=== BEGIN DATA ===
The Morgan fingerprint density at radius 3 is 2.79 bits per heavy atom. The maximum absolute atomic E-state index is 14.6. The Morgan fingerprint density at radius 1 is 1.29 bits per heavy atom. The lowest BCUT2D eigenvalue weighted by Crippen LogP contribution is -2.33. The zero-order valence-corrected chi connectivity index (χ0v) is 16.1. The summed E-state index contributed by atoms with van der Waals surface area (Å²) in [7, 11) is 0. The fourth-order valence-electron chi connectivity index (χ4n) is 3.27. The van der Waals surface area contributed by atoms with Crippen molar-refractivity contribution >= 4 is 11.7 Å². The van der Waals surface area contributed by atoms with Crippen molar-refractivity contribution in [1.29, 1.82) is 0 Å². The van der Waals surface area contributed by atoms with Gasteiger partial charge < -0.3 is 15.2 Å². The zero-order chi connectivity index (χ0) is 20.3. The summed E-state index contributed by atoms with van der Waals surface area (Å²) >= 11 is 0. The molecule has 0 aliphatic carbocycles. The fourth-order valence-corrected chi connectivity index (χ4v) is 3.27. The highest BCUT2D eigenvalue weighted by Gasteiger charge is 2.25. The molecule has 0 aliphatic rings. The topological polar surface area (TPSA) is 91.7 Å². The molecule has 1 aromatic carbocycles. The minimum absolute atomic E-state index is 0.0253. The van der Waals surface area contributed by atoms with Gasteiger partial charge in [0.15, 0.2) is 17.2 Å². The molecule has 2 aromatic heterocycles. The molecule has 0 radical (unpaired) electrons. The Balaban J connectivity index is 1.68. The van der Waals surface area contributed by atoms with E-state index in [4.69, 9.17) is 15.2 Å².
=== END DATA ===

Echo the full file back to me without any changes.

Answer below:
The Morgan fingerprint density at radius 3 is 2.79 bits per heavy atom. The maximum absolute atomic E-state index is 14.6. The Morgan fingerprint density at radius 1 is 1.29 bits per heavy atom. The lowest BCUT2D eigenvalue weighted by Crippen LogP contribution is -2.33. The zero-order valence-corrected chi connectivity index (χ0v) is 16.1. The summed E-state index contributed by atoms with van der Waals surface area (Å²) in [7, 11) is 0. The fourth-order valence-electron chi connectivity index (χ4n) is 3.27. The van der Waals surface area contributed by atoms with Crippen molar-refractivity contribution >= 4 is 11.7 Å². The van der Waals surface area contributed by atoms with Crippen molar-refractivity contribution in [1.29, 1.82) is 0 Å². The van der Waals surface area contributed by atoms with Gasteiger partial charge < -0.3 is 15.2 Å². The zero-order chi connectivity index (χ0) is 20.3. The summed E-state index contributed by atoms with van der Waals surface area (Å²) >= 11 is 0. The molecule has 0 aliphatic carbocycles. The fourth-order valence-corrected chi connectivity index (χ4v) is 3.27. The highest BCUT2D eigenvalue weighted by Gasteiger charge is 2.25. The molecule has 0 aliphatic rings. The topological polar surface area (TPSA) is 91.7 Å². The molecule has 1 aromatic carbocycles. The minimum absolute atomic E-state index is 0.0253. The van der Waals surface area contributed by atoms with Gasteiger partial charge in [0.15, 0.2) is 17.2 Å². The molecule has 2 aromatic heterocycles. The molecule has 0 radical (unpaired) electrons. The Balaban J connectivity index is 1.68. The van der Waals surface area contributed by atoms with E-state index in [4.69, 9.17) is 15.2 Å².